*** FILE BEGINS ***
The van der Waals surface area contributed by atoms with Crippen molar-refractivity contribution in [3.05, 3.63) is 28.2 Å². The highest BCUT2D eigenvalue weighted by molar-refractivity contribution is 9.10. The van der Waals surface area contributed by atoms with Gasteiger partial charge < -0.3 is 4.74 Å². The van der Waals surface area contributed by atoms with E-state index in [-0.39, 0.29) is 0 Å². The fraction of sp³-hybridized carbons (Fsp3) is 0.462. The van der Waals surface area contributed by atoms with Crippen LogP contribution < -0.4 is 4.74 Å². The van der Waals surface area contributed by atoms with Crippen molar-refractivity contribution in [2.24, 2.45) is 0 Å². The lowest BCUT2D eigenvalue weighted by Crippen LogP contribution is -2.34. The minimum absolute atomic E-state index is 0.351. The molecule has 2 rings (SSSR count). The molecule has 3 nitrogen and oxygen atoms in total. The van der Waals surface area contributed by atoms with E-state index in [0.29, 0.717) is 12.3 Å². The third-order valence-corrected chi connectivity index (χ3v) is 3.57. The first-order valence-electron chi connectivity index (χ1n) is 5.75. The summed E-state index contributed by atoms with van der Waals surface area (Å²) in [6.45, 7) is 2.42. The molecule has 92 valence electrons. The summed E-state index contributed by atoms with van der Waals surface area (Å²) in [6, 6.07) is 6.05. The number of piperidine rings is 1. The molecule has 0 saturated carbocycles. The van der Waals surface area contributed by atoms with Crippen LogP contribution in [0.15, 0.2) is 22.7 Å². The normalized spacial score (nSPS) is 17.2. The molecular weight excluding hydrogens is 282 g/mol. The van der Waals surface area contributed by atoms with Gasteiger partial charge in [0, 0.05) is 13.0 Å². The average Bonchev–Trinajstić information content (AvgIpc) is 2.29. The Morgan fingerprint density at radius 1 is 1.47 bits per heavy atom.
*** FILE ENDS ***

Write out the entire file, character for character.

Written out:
The van der Waals surface area contributed by atoms with Crippen molar-refractivity contribution in [3.05, 3.63) is 28.2 Å². The highest BCUT2D eigenvalue weighted by molar-refractivity contribution is 9.10. The van der Waals surface area contributed by atoms with Gasteiger partial charge < -0.3 is 4.74 Å². The van der Waals surface area contributed by atoms with E-state index in [-0.39, 0.29) is 0 Å². The fraction of sp³-hybridized carbons (Fsp3) is 0.462. The van der Waals surface area contributed by atoms with Crippen LogP contribution < -0.4 is 4.74 Å². The van der Waals surface area contributed by atoms with Crippen molar-refractivity contribution in [2.24, 2.45) is 0 Å². The lowest BCUT2D eigenvalue weighted by Crippen LogP contribution is -2.34. The minimum absolute atomic E-state index is 0.351. The molecule has 2 rings (SSSR count). The molecule has 3 nitrogen and oxygen atoms in total. The van der Waals surface area contributed by atoms with E-state index in [0.29, 0.717) is 12.3 Å². The third-order valence-corrected chi connectivity index (χ3v) is 3.57. The first-order valence-electron chi connectivity index (χ1n) is 5.75. The summed E-state index contributed by atoms with van der Waals surface area (Å²) in [6.45, 7) is 2.42. The molecule has 92 valence electrons. The summed E-state index contributed by atoms with van der Waals surface area (Å²) in [6, 6.07) is 6.05. The number of piperidine rings is 1. The molecule has 0 saturated carbocycles. The van der Waals surface area contributed by atoms with Crippen LogP contribution in [0.15, 0.2) is 22.7 Å². The normalized spacial score (nSPS) is 17.2. The molecular weight excluding hydrogens is 282 g/mol. The van der Waals surface area contributed by atoms with Gasteiger partial charge in [0, 0.05) is 13.0 Å². The average Bonchev–Trinajstić information content (AvgIpc) is 2.29. The Morgan fingerprint density at radius 1 is 1.47 bits per heavy atom.